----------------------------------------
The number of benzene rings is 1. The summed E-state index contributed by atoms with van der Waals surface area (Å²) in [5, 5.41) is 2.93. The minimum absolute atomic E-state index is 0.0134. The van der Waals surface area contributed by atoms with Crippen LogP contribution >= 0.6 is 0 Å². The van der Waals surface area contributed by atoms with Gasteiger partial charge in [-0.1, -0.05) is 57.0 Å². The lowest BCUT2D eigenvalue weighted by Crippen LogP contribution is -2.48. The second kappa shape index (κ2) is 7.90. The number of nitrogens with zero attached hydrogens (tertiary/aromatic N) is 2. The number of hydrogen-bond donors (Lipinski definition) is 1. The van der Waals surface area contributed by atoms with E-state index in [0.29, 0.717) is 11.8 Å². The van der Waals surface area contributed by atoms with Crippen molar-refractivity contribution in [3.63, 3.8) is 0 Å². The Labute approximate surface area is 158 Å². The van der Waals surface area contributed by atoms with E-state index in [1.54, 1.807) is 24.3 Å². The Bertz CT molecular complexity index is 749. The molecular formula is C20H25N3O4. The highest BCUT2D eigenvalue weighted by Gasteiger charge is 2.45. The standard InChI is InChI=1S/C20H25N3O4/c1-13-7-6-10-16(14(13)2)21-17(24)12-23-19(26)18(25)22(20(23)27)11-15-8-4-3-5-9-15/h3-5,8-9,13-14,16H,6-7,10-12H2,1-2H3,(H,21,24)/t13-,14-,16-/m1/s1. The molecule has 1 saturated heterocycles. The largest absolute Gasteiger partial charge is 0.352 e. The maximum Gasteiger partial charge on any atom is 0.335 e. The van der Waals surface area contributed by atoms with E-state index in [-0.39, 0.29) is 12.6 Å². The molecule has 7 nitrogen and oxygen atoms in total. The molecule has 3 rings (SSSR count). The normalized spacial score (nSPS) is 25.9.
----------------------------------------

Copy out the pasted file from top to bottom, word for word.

The number of benzene rings is 1. The summed E-state index contributed by atoms with van der Waals surface area (Å²) in [5, 5.41) is 2.93. The minimum absolute atomic E-state index is 0.0134. The van der Waals surface area contributed by atoms with Crippen LogP contribution >= 0.6 is 0 Å². The van der Waals surface area contributed by atoms with Gasteiger partial charge in [-0.1, -0.05) is 57.0 Å². The lowest BCUT2D eigenvalue weighted by Crippen LogP contribution is -2.48. The second kappa shape index (κ2) is 7.90. The number of nitrogens with zero attached hydrogens (tertiary/aromatic N) is 2. The number of hydrogen-bond donors (Lipinski definition) is 1. The van der Waals surface area contributed by atoms with E-state index in [0.29, 0.717) is 11.8 Å². The van der Waals surface area contributed by atoms with Crippen molar-refractivity contribution in [3.63, 3.8) is 0 Å². The Labute approximate surface area is 158 Å². The van der Waals surface area contributed by atoms with E-state index in [1.54, 1.807) is 24.3 Å². The Bertz CT molecular complexity index is 749. The molecular formula is C20H25N3O4. The highest BCUT2D eigenvalue weighted by Gasteiger charge is 2.45. The standard InChI is InChI=1S/C20H25N3O4/c1-13-7-6-10-16(14(13)2)21-17(24)12-23-19(26)18(25)22(20(23)27)11-15-8-4-3-5-9-15/h3-5,8-9,13-14,16H,6-7,10-12H2,1-2H3,(H,21,24)/t13-,14-,16-/m1/s1. The molecule has 1 saturated heterocycles. The largest absolute Gasteiger partial charge is 0.352 e. The maximum Gasteiger partial charge on any atom is 0.335 e. The van der Waals surface area contributed by atoms with E-state index in [-0.39, 0.29) is 12.6 Å². The molecule has 7 nitrogen and oxygen atoms in total. The molecule has 3 rings (SSSR count). The normalized spacial score (nSPS) is 25.9.